How to Make a Felt or Flannel Story Board Yourself (With Pictures)
What is a Flannel Board?
So, quick refresher if it's been a while since you were five - a flannel story board was probably your favorite part of kindergarten besides the rainbow parachute and pizza Fridays. They're those large, soft, fabric covered square or rectangle boards wherein your teacher would act out stories like Jack and Jill using cutout felt pieces that clung to the board like magic.
Recently, as I was surveying my daughters' homeschool activities I flashed back to my own wonderful story board, tacked up in our school room, it was just a simple piece of hanging flannel that I spent hours playing with. It was also bright blue and not exactly in sync with my current décor which is less 1990's preschool and more just-above-poverty-level Target shopping spree.
Still, I really wanted to add a flannel board to my kids' routine but when I looked all over Amazon, the school specialty stores and even craft stores all I could find were bright blue or astro-turf green monstrosities that were also out of my price-range at around $40+. So I decided to make my own.
Here's how I did it and how you can too!
What You'll Need
Supplies You'll Need
Here's what I used to make my story board:
- Fabric scissors
- Staple gun
- Someone who knows how to use a staple gun without anxiety
- Artists canvas in the size you want (I went for a square that's around 3 feet by 3 feet but just measure out the space you plan to use it and decide from there)
- Flannel in whatever color you'd like (I went with a calming cream color). It's not hard to find flannel and you're not looking for a special kind of flannel. Just flannel. I ordered mine from the Joann Fabric website where I also found the artist's canvas and the fabric was sold by the yard, with a 2 yard minimum. For about $6 I purchased the 2 yard minimum and it was plenty to cover a few feet of canvas.
- Command Velcro picture hanging hooks (optional). I used these to hang the finished flannel board over my daughters' table and chair set in the kitchen with a basket set on the table to store all of the felt pieces. I liked using the hooks because I can take the board down and put it back up with no effort if they want to play on the floor. If you don't want to hang the board, don't worry about this part!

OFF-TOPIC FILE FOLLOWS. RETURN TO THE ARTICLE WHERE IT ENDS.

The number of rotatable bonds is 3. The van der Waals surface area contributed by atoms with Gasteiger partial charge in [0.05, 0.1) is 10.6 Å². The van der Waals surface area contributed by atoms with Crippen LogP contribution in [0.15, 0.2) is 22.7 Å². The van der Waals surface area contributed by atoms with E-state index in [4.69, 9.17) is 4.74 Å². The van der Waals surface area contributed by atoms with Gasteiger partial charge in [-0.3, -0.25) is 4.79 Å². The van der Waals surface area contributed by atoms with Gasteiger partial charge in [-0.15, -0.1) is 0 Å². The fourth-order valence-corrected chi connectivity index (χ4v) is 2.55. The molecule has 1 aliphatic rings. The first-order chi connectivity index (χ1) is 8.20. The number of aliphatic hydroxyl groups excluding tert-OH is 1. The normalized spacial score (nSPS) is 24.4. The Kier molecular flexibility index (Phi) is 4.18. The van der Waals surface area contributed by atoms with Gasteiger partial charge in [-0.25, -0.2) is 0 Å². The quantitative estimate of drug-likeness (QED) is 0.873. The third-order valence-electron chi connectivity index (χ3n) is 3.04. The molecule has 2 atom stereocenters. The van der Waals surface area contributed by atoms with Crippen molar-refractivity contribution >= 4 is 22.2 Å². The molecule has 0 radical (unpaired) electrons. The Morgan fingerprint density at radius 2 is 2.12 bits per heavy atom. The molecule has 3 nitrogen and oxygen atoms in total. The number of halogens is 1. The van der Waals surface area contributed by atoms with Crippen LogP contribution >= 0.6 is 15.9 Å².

How to Make the Storyboard
To make the story board do this:
- Cut your flannel to fit whatever canvas you've picked out. The easiest way to do this is to just smooth out your flannel on a flat surface (the floor is fine) and then to lay your canvas canvas-side down on the center and fold the fabric over one of the sides to see how much you should cut. Leave yourself at least 6-inches on each side just to play it safe. You can always trim more later! By the way, make sure your flannel has the right side facing out so your felt will stick. The right side is the fuzzy side.
- Once you've trimmed your flannel it's time to staple it. I was pretty terrified to do this so enlisted my trusty father-in-law to wield the staple gun. Truthfully, you can probably handle this but if not, find someone who can. Okay, now to the stapling - do one side at a time, pulling the flannel taut as you go so that there aren't wrinkles and the fabric isn't sagging in the front. You want it to all be flush. To fold the corners, just treat the flannel like wrapping paper, folding it as you would if you were wrapping a gift. There's no magic number to how many staples you'll put in, just as many as you need to keep it adhered without any loose ends.
- Wow, you're done. So easy.
How to Make the Flannel Board in PicturesClick thumbnail to view full-size
Where to Find Felt Pieces for Your Story Board
Once you have your story board completed you'll need felt pieces to use on it. You can buy premade kits like the one in my picture above, and you can make your own as well using a nice, stiff felt. I bought from Amazon. These squares are small but you can use them to teach about colors, use a Sharpie to write letters on them for phonetic exercises or cut them out into different shapes. this stack
This content is accurate and true to the best of the author’s knowledge and is not meant to substitute for formal and individualized advice from a qualified professional.
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© 2018 Kierstin Gunsberg